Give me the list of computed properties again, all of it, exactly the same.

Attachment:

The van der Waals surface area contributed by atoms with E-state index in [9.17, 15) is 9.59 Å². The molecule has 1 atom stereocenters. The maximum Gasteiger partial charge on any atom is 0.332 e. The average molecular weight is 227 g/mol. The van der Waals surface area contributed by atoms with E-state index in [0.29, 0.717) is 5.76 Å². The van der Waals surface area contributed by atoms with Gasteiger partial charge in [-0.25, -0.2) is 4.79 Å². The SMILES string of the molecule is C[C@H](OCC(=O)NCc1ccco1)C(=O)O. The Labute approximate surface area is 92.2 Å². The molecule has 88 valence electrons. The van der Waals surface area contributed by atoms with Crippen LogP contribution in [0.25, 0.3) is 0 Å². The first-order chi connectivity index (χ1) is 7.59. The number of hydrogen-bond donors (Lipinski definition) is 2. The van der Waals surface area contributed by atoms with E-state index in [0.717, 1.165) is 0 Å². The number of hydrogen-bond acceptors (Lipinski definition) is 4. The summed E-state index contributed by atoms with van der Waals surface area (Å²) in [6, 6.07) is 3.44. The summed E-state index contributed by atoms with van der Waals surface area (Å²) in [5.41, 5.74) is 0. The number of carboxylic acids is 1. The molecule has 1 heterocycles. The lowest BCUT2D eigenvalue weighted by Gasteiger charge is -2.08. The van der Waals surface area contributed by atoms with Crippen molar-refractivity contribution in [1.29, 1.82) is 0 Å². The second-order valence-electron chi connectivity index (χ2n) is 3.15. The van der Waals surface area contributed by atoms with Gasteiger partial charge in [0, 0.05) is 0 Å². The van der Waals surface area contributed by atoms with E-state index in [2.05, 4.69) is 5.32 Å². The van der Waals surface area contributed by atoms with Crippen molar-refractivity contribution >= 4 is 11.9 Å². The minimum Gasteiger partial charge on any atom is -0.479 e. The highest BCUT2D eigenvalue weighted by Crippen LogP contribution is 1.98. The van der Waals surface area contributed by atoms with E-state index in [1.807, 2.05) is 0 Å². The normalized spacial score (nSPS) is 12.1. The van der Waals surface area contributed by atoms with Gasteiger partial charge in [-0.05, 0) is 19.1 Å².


The van der Waals surface area contributed by atoms with E-state index in [9.17, 15) is 9.59 Å². The molecule has 1 atom stereocenters. The maximum Gasteiger partial charge on any atom is 0.332 e. The average molecular weight is 227 g/mol. The van der Waals surface area contributed by atoms with E-state index in [0.29, 0.717) is 5.76 Å². The van der Waals surface area contributed by atoms with Gasteiger partial charge in [-0.25, -0.2) is 4.79 Å². The SMILES string of the molecule is C[C@H](OCC(=O)NCc1ccco1)C(=O)O. The Labute approximate surface area is 92.2 Å². The molecule has 88 valence electrons. The van der Waals surface area contributed by atoms with Crippen LogP contribution in [0.25, 0.3) is 0 Å². The first-order chi connectivity index (χ1) is 7.59. The number of hydrogen-bond donors (Lipinski definition) is 2. The van der Waals surface area contributed by atoms with E-state index in [0.717, 1.165) is 0 Å². The number of hydrogen-bond acceptors (Lipinski definition) is 4. The summed E-state index contributed by atoms with van der Waals surface area (Å²) in [6, 6.07) is 3.44. The summed E-state index contributed by atoms with van der Waals surface area (Å²) in [5.41, 5.74) is 0. The number of carboxylic acids is 1. The molecule has 1 heterocycles. The lowest BCUT2D eigenvalue weighted by Gasteiger charge is -2.08. The van der Waals surface area contributed by atoms with Crippen molar-refractivity contribution in [1.29, 1.82) is 0 Å². The second-order valence-electron chi connectivity index (χ2n) is 3.15. The van der Waals surface area contributed by atoms with Gasteiger partial charge in [0, 0.05) is 0 Å². The van der Waals surface area contributed by atoms with E-state index in [2.05, 4.69) is 5.32 Å². The van der Waals surface area contributed by atoms with Crippen molar-refractivity contribution >= 4 is 11.9 Å². The minimum Gasteiger partial charge on any atom is -0.479 e. The highest BCUT2D eigenvalue weighted by Crippen LogP contribution is 1.98. The van der Waals surface area contributed by atoms with E-state index in [1.807, 2.05) is 0 Å². The normalized spacial score (nSPS) is 12.1. The van der Waals surface area contributed by atoms with Gasteiger partial charge in [-0.05, 0) is 19.1 Å².